An in-text citation is necessary for summaries and paraphrases as well as quotes. For example:
People who own books, Adler explains, come in three types (4).
The in-text citation is placed at the end of the sentence, not the end of the quote:
“There are three kinds of books owners,” Mortimer Adler claims (4).
Note that the in-text citation comes before the end punctuation in all cases.
If the author listed on the Works Cited page is named in the signal phrase, the in-text citation just includes a page number. If the author is not named, the in-text citation needs to include his name as well. For example:
I found this statement particularly interesting: “There are three kinds of book owners” (Adler 4).
Notice that the in-text citation comes after the quote, and the period at the end of the sentence comes after the in-text citation.
This PowerPoint reviews some of the information above and introduces further details about citing. Click on the image to view it.
(Note: You can download this PowerPoint to your computer for future reference by opening the PowerPoint, going to file, and clicking Save As.)
A Word About :
Students must give credit to the source of borrowed words and ideas, whether quoted, summarized, or paraphrased. If you need help understanding how to use sources ethically and effectively, talk to a teacher, a librarian, or a tutor.
But if your position about plagiarism is “Everybody else does it,” or “Who cares?” or “I’m in a hurry,” consider this:
- Plagiarism is cheating. It robs a student of an opportunity to learn and creates unfairness in grading.
- Plagiarism is stealing. It is the same thing as breaking into someone’s house and taking their stereo or grabbing an old lady’s purse on the street.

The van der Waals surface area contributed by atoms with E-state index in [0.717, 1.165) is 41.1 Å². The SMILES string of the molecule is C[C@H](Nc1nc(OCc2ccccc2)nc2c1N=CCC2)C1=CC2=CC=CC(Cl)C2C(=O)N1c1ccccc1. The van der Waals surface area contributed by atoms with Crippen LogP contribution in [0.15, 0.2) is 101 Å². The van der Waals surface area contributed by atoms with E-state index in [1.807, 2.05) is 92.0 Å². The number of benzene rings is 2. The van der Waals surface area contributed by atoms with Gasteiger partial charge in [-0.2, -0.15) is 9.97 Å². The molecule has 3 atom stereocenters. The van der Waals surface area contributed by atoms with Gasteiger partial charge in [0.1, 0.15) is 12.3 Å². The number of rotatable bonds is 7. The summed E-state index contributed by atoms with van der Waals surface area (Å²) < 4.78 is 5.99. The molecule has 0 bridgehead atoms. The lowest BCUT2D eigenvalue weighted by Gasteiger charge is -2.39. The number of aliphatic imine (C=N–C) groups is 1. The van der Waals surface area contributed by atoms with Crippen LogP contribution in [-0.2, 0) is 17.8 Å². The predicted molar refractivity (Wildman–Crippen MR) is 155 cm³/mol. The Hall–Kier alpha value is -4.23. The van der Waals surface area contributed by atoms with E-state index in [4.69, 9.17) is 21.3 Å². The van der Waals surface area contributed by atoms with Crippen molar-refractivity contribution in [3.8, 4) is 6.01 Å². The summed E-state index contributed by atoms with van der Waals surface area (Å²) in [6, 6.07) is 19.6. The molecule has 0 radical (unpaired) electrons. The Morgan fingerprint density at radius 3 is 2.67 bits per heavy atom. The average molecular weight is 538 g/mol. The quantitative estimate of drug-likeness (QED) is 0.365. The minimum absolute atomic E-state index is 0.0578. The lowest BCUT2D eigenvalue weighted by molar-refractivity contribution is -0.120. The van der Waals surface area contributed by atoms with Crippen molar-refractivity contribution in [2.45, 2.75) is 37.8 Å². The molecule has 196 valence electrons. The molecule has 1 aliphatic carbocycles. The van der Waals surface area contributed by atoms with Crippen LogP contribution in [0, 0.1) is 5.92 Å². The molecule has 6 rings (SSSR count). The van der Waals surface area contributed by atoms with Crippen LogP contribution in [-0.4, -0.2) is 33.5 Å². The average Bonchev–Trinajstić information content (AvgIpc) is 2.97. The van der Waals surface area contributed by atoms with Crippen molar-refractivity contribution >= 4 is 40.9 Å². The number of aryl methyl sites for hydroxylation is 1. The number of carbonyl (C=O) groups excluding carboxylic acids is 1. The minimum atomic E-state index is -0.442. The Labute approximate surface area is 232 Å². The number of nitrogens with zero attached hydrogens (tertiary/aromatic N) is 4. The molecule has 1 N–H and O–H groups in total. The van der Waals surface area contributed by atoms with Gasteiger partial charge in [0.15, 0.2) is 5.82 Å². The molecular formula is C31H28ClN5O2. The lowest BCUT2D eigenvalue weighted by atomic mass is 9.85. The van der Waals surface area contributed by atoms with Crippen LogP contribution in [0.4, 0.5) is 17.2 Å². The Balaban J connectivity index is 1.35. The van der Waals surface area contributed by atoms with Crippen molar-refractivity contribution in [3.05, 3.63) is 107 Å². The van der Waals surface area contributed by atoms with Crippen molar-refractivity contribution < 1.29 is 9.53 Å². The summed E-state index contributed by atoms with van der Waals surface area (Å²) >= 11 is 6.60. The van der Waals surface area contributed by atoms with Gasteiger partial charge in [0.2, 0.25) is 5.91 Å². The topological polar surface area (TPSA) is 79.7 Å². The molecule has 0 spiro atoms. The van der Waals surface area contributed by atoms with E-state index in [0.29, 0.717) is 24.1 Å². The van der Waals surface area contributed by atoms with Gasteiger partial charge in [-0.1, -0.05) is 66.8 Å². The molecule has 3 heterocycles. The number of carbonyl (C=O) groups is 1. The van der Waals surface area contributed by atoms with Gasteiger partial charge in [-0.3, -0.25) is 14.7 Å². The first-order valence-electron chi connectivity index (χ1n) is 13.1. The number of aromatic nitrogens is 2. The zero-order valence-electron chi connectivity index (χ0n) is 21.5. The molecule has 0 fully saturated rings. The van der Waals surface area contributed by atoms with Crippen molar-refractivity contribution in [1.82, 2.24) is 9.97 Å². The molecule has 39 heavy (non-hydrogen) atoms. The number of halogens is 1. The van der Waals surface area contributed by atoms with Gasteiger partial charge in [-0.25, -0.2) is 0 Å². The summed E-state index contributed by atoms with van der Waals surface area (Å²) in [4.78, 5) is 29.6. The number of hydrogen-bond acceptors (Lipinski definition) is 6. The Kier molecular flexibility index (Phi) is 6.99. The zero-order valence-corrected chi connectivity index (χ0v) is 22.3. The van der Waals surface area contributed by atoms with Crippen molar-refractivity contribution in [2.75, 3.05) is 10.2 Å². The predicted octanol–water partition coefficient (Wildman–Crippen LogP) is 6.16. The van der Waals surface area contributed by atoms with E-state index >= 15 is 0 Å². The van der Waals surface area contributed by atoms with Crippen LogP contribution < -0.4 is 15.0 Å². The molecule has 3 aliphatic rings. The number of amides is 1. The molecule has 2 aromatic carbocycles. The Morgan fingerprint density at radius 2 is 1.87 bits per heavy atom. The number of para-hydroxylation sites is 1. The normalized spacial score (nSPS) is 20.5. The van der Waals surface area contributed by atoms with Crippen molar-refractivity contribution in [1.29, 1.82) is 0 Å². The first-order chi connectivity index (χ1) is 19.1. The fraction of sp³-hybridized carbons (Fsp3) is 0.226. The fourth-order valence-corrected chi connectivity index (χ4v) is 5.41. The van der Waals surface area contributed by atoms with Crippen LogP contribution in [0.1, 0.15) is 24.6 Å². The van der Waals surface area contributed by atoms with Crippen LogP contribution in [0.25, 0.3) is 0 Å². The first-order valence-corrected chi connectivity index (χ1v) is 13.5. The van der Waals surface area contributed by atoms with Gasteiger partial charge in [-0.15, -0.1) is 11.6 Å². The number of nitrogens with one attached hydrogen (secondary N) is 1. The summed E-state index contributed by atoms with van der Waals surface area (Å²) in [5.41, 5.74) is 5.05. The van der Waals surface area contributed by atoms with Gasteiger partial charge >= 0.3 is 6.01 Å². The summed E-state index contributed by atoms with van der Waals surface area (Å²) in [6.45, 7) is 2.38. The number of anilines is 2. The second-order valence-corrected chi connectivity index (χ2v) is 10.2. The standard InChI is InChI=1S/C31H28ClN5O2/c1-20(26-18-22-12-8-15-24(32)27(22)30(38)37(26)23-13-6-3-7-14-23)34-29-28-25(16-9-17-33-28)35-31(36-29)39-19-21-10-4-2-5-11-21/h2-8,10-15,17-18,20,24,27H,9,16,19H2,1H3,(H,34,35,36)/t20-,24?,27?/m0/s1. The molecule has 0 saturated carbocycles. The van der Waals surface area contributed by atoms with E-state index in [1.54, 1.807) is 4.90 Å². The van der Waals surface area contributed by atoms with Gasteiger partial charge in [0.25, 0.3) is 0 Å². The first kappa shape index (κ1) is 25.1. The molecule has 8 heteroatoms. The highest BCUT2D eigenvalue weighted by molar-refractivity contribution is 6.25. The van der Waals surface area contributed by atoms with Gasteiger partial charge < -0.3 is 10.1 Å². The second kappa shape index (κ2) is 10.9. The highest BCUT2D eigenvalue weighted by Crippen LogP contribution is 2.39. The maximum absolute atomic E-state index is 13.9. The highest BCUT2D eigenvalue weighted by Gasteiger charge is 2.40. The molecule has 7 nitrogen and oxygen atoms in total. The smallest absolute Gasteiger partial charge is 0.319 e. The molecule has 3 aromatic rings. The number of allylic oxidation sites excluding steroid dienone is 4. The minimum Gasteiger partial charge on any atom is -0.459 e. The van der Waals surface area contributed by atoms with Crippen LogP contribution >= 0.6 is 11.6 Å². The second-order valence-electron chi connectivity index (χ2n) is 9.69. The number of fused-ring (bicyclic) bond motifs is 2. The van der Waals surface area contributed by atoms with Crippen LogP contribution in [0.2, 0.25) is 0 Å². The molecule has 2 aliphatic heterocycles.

- Plagiarism is actually illegal. (See the Oregon Revised Statute 165.114). Many people have ended up in court, paying lots of money for a bad decision. People who do not end up in court often lose their jobs and their reputations. College students can fail an assignment or an entire class.
Plagiarism is defined by our college as “the act of stealing ideas, passages, or writing of others and using them as one’s own, without acknowledgement or documentation…Common instances of plagiarism include such practices as ‘copying and pasting’ information from online sources, copying sentences from another student’s paper, turning in papers written by someone else, failing to credit the source of ideas, and incorrectly treating specialized information gained from sources as knowledge so widely held that it requires no documentation.”
Avoiding plagiarism is simple: Everything in the papers you write should either come from your own head or be cited.
- A Works Cited page lists all the reference material used in a research paper.
- Quotes, summaries and paraphrases must be formatted using signal phrases and in-text citations.
- Plagiarism is unethical and can have dire consequences. Don’t do it.
taking someone else's idea or words and presenting them as if they were yours
to identify the source of an idea or phrase
something done or made